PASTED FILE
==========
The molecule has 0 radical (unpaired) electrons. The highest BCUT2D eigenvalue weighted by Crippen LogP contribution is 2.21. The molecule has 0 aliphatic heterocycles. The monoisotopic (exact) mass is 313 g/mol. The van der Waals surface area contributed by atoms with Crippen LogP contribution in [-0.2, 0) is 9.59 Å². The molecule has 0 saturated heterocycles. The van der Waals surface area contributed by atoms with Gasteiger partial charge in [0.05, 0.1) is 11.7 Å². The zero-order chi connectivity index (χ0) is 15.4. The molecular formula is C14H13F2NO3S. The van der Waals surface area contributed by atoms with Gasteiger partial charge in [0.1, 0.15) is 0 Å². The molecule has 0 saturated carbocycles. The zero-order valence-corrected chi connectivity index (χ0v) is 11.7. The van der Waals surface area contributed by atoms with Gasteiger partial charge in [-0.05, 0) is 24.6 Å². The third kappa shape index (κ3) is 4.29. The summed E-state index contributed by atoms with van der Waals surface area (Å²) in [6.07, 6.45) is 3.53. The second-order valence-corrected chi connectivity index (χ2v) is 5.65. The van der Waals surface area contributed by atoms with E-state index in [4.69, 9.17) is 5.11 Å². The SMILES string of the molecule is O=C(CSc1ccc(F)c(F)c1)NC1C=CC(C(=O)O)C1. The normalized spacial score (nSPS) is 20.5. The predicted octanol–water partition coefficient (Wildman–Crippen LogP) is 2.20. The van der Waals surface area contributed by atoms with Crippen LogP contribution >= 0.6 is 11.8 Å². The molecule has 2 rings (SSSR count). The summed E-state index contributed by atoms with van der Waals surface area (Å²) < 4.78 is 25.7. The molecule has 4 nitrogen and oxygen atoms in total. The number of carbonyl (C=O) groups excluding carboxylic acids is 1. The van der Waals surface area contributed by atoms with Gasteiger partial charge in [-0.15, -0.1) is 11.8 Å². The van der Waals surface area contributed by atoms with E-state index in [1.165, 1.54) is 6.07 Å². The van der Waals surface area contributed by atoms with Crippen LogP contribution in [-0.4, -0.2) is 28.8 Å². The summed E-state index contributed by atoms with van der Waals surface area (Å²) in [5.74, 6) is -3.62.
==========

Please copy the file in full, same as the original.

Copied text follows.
The molecule has 0 radical (unpaired) electrons. The highest BCUT2D eigenvalue weighted by Crippen LogP contribution is 2.21. The molecule has 0 aliphatic heterocycles. The monoisotopic (exact) mass is 313 g/mol. The van der Waals surface area contributed by atoms with Crippen LogP contribution in [-0.2, 0) is 9.59 Å². The molecule has 0 saturated heterocycles. The van der Waals surface area contributed by atoms with Gasteiger partial charge in [0.05, 0.1) is 11.7 Å². The zero-order chi connectivity index (χ0) is 15.4. The molecular formula is C14H13F2NO3S. The van der Waals surface area contributed by atoms with Gasteiger partial charge in [0.1, 0.15) is 0 Å². The molecule has 0 saturated carbocycles. The zero-order valence-corrected chi connectivity index (χ0v) is 11.7. The van der Waals surface area contributed by atoms with Gasteiger partial charge in [-0.05, 0) is 24.6 Å². The third kappa shape index (κ3) is 4.29. The summed E-state index contributed by atoms with van der Waals surface area (Å²) in [6.07, 6.45) is 3.53. The second-order valence-corrected chi connectivity index (χ2v) is 5.65. The van der Waals surface area contributed by atoms with E-state index in [4.69, 9.17) is 5.11 Å². The SMILES string of the molecule is O=C(CSc1ccc(F)c(F)c1)NC1C=CC(C(=O)O)C1. The normalized spacial score (nSPS) is 20.5. The predicted octanol–water partition coefficient (Wildman–Crippen LogP) is 2.20. The van der Waals surface area contributed by atoms with Crippen LogP contribution >= 0.6 is 11.8 Å². The molecule has 2 rings (SSSR count). The summed E-state index contributed by atoms with van der Waals surface area (Å²) < 4.78 is 25.7. The molecule has 4 nitrogen and oxygen atoms in total. The number of carbonyl (C=O) groups excluding carboxylic acids is 1. The van der Waals surface area contributed by atoms with Gasteiger partial charge in [-0.15, -0.1) is 11.8 Å². The van der Waals surface area contributed by atoms with E-state index in [1.165, 1.54) is 6.07 Å². The van der Waals surface area contributed by atoms with Crippen LogP contribution in [-0.4, -0.2) is 28.8 Å². The summed E-state index contributed by atoms with van der Waals surface area (Å²) in [5.74, 6) is -3.62.